© 2017 by Mimi's Kitchen

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Tomato Junk

November 16, 2017

 

 

 

A Baker and her Toys

 

 

 

 

 

 The end of summer is a busy time for canners. Peaches, pears, blackberries, plums, tomatoes, peppers, onions, beans, corn, squash... will it end? Hopefully not. Count yourself as blessed when you wonder how you are going to take care of it all. Mimi's Kitchen is buried under the abundance of the harvest and is thankful for every peach and pear waiting to be processed into pie filling and syrup as the corn is none too patiently waiting for the beans to be set aside while the onions and peppers are taking up space in the dehydrator. The herbs just might have to wait a week to be dried and bottled.

 

Women traditionally canned and dried all the produce they could grow in their kitchen gardens; their families depended upon their industrious spirit for survival. My own  grandmothers canned in the southern heat over a wood burning stove in a kitchen that did not know the luxury of an air conditioner. They had to. That is how they fed their families.

 

Whereas our grandmothers canned out of necessity; we have the privilege of canning for the joy of being connected to our food supply, to capture some of the fresh flavor of summer harvest to be enjoyed during the long winter months, and for the satisfaction of a job well done. Many home canners appreciate knowing that their produce was grown from heirloom seeds without the use of

chemical sprays. 

 

This tomato sauce is made from garden tomatoes, garlic, pepper, onion, and a bit of celery. It is quick to put together and makes great use of end of harvest veggies. I love using Tomato Junk as a soup base, in my meat loaf, Swiss steak and chili. It has a fresh taste and adds a depth of flavor to my winter dishes. I like knowing where my food came from and feel great satisfaction knowing that I put it by myself.

 

Tomatoes are a high acid food so it does not require pressure canning. It may be safely process in a water bath canner.  This sauce may also be frozen, making it simpler yet. I choose to can mine because freezer space is sometimes in short supply. Maybe I should buy that third freezer...

 

 

Tomato Junk

 

8 quarts tomatoes, peeled* and cut into chunks

3 large onions, coarsely chopped

3 large green peppers, coarsely chopped

12 cloves garlic

4 hot peppers (jalapeño, Anaheim, or other garden peppers of your choice)

3 stalks celery

Distilled white vinegar

 

Combine all ingredients except the vinegar in a large stainless steel or enamel pot and cook for 45 minutes until tender.

While veggies are simmering prepare canning jars by washing in hot soapy water. Rinse well. Pour boiling water into each jar to sanitize.

When veggies have simmered a full 45 minutes then empty jars of hot water and add 1 teaspoon of vinegar to each jar. Pour hot sauce into prepared pint canning jars, leaving ½ inch head space.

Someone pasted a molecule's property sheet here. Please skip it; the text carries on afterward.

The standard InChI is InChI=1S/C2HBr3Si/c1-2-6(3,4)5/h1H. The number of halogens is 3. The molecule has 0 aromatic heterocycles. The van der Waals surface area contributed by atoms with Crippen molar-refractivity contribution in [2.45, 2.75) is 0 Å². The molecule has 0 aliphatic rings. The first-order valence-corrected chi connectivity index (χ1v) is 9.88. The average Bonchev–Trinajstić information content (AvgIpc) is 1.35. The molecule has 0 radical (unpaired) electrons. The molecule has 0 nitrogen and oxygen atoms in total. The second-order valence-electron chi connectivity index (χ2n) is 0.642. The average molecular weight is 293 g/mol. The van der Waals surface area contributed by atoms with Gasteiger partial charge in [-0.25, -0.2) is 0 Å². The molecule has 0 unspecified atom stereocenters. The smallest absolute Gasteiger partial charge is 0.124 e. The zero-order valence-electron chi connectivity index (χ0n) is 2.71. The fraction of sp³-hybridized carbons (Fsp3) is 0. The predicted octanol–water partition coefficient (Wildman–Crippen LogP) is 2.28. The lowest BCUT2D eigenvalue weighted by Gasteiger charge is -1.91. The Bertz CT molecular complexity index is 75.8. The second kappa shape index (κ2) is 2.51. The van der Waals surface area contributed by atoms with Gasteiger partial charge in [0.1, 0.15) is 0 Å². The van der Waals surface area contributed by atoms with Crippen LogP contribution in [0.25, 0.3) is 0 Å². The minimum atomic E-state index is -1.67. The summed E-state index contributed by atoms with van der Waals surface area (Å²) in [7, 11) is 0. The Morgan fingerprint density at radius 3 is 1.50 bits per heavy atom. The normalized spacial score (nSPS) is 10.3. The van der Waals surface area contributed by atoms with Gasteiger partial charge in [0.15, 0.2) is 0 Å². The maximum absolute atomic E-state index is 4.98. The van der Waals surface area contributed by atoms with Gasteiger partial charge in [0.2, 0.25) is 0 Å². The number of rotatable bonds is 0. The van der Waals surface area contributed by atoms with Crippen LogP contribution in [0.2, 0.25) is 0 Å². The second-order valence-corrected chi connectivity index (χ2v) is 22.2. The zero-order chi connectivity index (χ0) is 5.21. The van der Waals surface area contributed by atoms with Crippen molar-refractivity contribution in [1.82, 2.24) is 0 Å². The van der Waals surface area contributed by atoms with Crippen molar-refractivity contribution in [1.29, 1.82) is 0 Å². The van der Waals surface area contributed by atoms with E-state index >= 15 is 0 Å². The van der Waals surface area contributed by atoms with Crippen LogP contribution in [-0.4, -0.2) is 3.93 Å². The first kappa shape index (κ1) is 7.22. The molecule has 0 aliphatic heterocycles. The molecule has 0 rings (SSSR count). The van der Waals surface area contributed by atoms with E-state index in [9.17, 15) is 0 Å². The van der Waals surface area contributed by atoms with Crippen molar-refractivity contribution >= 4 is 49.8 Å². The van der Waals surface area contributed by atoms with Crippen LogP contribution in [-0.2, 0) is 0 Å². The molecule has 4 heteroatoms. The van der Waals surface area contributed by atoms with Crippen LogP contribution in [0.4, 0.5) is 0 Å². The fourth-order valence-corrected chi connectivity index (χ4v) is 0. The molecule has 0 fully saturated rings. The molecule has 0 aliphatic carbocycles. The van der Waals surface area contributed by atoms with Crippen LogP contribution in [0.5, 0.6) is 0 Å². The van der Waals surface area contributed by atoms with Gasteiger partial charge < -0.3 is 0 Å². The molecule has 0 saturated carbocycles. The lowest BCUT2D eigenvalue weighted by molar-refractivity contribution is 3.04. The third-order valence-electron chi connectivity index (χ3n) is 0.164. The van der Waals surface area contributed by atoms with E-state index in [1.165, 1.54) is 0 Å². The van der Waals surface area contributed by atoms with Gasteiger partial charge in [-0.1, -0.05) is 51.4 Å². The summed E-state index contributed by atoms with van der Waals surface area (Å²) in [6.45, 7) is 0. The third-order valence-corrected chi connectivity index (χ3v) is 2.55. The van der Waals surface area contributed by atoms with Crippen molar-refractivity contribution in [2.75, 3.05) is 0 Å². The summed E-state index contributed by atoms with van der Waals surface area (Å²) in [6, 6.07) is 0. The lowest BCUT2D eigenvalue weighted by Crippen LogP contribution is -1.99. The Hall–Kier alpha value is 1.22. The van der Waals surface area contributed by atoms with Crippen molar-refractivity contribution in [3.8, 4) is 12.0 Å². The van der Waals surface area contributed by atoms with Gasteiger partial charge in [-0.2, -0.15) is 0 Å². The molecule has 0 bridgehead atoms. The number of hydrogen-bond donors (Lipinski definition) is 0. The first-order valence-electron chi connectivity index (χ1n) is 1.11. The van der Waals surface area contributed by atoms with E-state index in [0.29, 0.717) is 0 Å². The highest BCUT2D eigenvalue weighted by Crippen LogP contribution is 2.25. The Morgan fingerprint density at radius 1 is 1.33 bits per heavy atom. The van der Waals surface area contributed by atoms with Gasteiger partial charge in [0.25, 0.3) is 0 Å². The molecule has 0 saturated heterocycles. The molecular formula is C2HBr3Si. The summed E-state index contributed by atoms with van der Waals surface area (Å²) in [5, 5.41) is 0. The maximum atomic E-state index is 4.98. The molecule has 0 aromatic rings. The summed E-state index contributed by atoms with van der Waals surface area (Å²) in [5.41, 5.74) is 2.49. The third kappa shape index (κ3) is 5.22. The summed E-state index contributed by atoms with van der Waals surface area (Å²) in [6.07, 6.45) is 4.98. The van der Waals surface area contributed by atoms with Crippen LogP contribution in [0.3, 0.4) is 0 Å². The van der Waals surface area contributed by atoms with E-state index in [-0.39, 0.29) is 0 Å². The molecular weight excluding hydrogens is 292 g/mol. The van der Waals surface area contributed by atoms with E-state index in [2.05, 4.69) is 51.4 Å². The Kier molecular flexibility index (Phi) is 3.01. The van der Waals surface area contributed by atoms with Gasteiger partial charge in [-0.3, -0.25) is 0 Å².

Top each jar with a new lid and screw the ring on tightly.

 

 

Place jars in water bath canner and pour in enough water to cover the tops of the jars. Bring the water to a boil over high heat. When water begins to boil turn the burner to medium low and maintain a constant simmer for 35 minutes.

 

When tomato junk has processed 35 minutes turn the burner off and let the jars set in the hot water for 10 minutes. After 10 minutes use a jar lifter to safely remove the jars from the hot water and allow to cool on the counter-top. Do not move or crowd the jars until they are completely cool.

 

Tomato junk may also be frozen. Allow the tomato mixture to cool until safe to handle. Then package into freezer containers or freezer bags and place in freezer. This keeps well all winter.

 

Yield: 8-10 pints

 

*To easily peel tomatoes Place a pot of water on the stove and let it come to a rolling boil. Place a bowl of ice water next to the stove. Rinse tomatoes clean and remove any stems that are still attached.Using a sharp knife, slice a shallow X into the bottom of the tomato (opposite the stem side).Gently place 3-4 tomatoes into the boiling water. Boil the tomatoes till you see the X begin to split open wider, or for 25 seconds, whichever comes first. Do not boil them for longer than 25-30 seconds or they will begin to soften and cook.Remove the tomatoes immediately from the boiling water using a slotted spoon.Place the tomatoes directly into the bowl of ice water to stop the cooking process and let them cool off. Remove the tomatoes from the ice water. Begin peeling the skin at the X, pulling the skin back gently.

 

 

 

 

 

 

 

 

 

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